Sales Differentiator (Part 2)4 Jan, 2011 By: David Ramos, Strategy Development, Inc. imageSource
Sales Differentiator (Part 2)
I like to conduct Account Planning Sessions on a
weekly basis. They are designed to assist the sales executive on four fronts:
First is pipeline development; second is to create a strategy to move accounts
along in the sales cycle; third, this allows for coaching and development of the
sales executive on sales process and selling skills, and fourth, this now forces
the sales executive to do research on their accounts, whether current or
When the industry was “young” and technology
advancements occurred regularly, we simply sent a sales professional to the
field and told them to “bring back 50 business cards and find out who purchases
office equipment.” This, as one of our clients so aptly described, is the
equivalent of “catching people in the act of buying.” Well, it is 2011,
technology and solutions have greatly matured and sales professionals need more
developed skills to help their / your company achieve a competitive advantage.
Sales Professionals typically go through several
stages of development as they move from being a career “beginner” to a full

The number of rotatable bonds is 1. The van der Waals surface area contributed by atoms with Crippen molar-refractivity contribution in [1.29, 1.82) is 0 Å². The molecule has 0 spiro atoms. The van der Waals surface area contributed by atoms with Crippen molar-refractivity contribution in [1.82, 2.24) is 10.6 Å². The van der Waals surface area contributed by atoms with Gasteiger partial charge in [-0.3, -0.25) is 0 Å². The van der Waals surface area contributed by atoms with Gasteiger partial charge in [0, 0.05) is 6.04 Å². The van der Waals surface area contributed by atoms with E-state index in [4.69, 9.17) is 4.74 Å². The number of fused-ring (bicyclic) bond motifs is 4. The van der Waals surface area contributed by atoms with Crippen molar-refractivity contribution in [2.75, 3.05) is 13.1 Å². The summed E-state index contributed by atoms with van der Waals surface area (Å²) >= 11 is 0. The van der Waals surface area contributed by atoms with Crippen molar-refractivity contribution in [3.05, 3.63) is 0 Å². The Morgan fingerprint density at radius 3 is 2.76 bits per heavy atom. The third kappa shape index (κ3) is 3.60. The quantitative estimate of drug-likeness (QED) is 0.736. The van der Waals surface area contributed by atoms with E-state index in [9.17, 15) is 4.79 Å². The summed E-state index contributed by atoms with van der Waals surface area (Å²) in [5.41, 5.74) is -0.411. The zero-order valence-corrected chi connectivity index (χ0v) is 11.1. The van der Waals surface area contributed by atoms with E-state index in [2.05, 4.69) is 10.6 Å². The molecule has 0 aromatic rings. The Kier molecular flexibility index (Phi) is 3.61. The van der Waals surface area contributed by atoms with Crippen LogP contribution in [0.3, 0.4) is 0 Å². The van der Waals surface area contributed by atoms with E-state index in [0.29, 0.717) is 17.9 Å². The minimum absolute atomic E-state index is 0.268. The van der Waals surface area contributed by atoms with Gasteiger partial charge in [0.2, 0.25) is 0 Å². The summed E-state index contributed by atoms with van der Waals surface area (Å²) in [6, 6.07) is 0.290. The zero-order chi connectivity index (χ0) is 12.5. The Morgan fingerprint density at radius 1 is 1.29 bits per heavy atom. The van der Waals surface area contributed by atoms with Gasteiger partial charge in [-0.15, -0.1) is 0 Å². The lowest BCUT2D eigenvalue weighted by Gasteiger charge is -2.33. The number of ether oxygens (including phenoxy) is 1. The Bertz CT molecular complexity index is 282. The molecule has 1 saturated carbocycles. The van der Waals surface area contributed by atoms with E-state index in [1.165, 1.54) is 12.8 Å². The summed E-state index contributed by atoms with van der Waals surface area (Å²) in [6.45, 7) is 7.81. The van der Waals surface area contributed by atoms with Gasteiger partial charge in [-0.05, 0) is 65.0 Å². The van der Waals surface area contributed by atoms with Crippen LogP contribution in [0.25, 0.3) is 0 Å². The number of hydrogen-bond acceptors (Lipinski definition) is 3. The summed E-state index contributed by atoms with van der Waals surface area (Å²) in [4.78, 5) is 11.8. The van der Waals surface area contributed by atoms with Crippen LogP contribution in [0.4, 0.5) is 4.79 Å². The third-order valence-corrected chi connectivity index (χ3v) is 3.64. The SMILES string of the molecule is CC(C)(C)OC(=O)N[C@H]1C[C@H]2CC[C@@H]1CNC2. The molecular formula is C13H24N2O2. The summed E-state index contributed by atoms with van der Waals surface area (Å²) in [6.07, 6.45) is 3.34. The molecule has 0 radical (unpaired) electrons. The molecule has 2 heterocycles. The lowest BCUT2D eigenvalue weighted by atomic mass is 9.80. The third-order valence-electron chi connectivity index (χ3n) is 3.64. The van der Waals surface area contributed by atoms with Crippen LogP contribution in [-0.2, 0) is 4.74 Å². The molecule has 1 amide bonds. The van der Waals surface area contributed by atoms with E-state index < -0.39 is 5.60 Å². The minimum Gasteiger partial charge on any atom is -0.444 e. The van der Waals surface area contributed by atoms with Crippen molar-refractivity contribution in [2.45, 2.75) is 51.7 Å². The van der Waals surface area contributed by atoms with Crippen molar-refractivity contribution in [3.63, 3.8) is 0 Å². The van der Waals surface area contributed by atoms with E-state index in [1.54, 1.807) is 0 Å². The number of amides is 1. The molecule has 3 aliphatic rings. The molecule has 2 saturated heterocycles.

“expert” in their job. For years, product training has been the king of all
training with highest priority and planned budget increases over all other
development areas for sales people. The real key to your team’s ability to
meet/exceed expectations however (aligning solutions to problems) isn’t in how
fast your devices are or in their ability to hold 7,000 sheets of paper, it is
how effective your sales reps are at linking what they sell to the actual
challenges your customers are facing.
According to IDC’s 2010 Customer Experience
Survey with 213 senior technology buyers, salespeople who are able to get
through the door and sit down face to face are, in many cases, unprepared & not
doing a good job during the call. The IDC research showed that 24% of
senior technology buyers believe salespeople are not prepared during meetings,
while 30% said they are “somewhat” prepared.
Despite an increased focus on advanced tools for
sales enablement, like customer relationship management (CRM) software, the